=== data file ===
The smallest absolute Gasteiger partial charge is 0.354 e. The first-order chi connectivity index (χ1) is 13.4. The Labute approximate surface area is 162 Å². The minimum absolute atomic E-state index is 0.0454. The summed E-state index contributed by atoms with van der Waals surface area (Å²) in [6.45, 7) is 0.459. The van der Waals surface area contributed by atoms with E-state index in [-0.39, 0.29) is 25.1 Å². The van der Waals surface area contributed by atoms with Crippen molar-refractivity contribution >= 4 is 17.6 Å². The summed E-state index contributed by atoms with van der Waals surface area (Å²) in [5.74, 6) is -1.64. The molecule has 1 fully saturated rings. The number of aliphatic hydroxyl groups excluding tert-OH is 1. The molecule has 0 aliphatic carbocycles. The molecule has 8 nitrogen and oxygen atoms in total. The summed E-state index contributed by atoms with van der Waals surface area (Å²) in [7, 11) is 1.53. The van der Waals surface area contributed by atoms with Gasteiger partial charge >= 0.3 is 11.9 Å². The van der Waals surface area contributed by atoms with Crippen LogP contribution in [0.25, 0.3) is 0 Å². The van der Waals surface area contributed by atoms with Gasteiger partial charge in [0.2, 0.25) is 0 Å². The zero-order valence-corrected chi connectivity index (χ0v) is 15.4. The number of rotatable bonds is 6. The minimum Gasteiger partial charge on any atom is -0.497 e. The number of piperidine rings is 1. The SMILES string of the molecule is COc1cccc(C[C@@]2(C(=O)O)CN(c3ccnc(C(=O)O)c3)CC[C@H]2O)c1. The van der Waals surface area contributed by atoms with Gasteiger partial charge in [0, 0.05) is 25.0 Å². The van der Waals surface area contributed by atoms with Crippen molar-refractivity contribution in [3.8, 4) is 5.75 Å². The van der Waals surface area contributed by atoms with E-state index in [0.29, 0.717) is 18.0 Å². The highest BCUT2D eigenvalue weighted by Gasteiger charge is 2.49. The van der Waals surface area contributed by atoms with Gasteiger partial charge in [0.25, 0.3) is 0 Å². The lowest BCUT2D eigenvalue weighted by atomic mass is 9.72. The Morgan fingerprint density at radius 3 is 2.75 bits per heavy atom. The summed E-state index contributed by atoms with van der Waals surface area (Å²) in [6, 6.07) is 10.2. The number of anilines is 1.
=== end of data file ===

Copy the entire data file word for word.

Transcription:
The smallest absolute Gasteiger partial charge is 0.354 e. The first-order chi connectivity index (χ1) is 13.4. The Labute approximate surface area is 162 Å². The minimum absolute atomic E-state index is 0.0454. The summed E-state index contributed by atoms with van der Waals surface area (Å²) in [6.45, 7) is 0.459. The van der Waals surface area contributed by atoms with E-state index in [-0.39, 0.29) is 25.1 Å². The van der Waals surface area contributed by atoms with Crippen molar-refractivity contribution >= 4 is 17.6 Å². The summed E-state index contributed by atoms with van der Waals surface area (Å²) in [5.74, 6) is -1.64. The molecule has 1 fully saturated rings. The number of aliphatic hydroxyl groups excluding tert-OH is 1. The molecule has 0 aliphatic carbocycles. The molecule has 8 nitrogen and oxygen atoms in total. The summed E-state index contributed by atoms with van der Waals surface area (Å²) in [7, 11) is 1.53. The van der Waals surface area contributed by atoms with Gasteiger partial charge >= 0.3 is 11.9 Å². The van der Waals surface area contributed by atoms with Crippen LogP contribution in [0.25, 0.3) is 0 Å². The van der Waals surface area contributed by atoms with Gasteiger partial charge in [0.2, 0.25) is 0 Å². The zero-order valence-corrected chi connectivity index (χ0v) is 15.4. The number of rotatable bonds is 6. The minimum Gasteiger partial charge on any atom is -0.497 e. The number of piperidine rings is 1. The SMILES string of the molecule is COc1cccc(C[C@@]2(C(=O)O)CN(c3ccnc(C(=O)O)c3)CC[C@H]2O)c1. The van der Waals surface area contributed by atoms with Gasteiger partial charge in [0, 0.05) is 25.0 Å². The van der Waals surface area contributed by atoms with Crippen molar-refractivity contribution in [3.8, 4) is 5.75 Å². The van der Waals surface area contributed by atoms with E-state index in [0.29, 0.717) is 18.0 Å². The highest BCUT2D eigenvalue weighted by Gasteiger charge is 2.49. The van der Waals surface area contributed by atoms with Gasteiger partial charge in [0.25, 0.3) is 0 Å². The lowest BCUT2D eigenvalue weighted by atomic mass is 9.72. The Morgan fingerprint density at radius 3 is 2.75 bits per heavy atom. The summed E-state index contributed by atoms with van der Waals surface area (Å²) in [6, 6.07) is 10.2. The number of anilines is 1.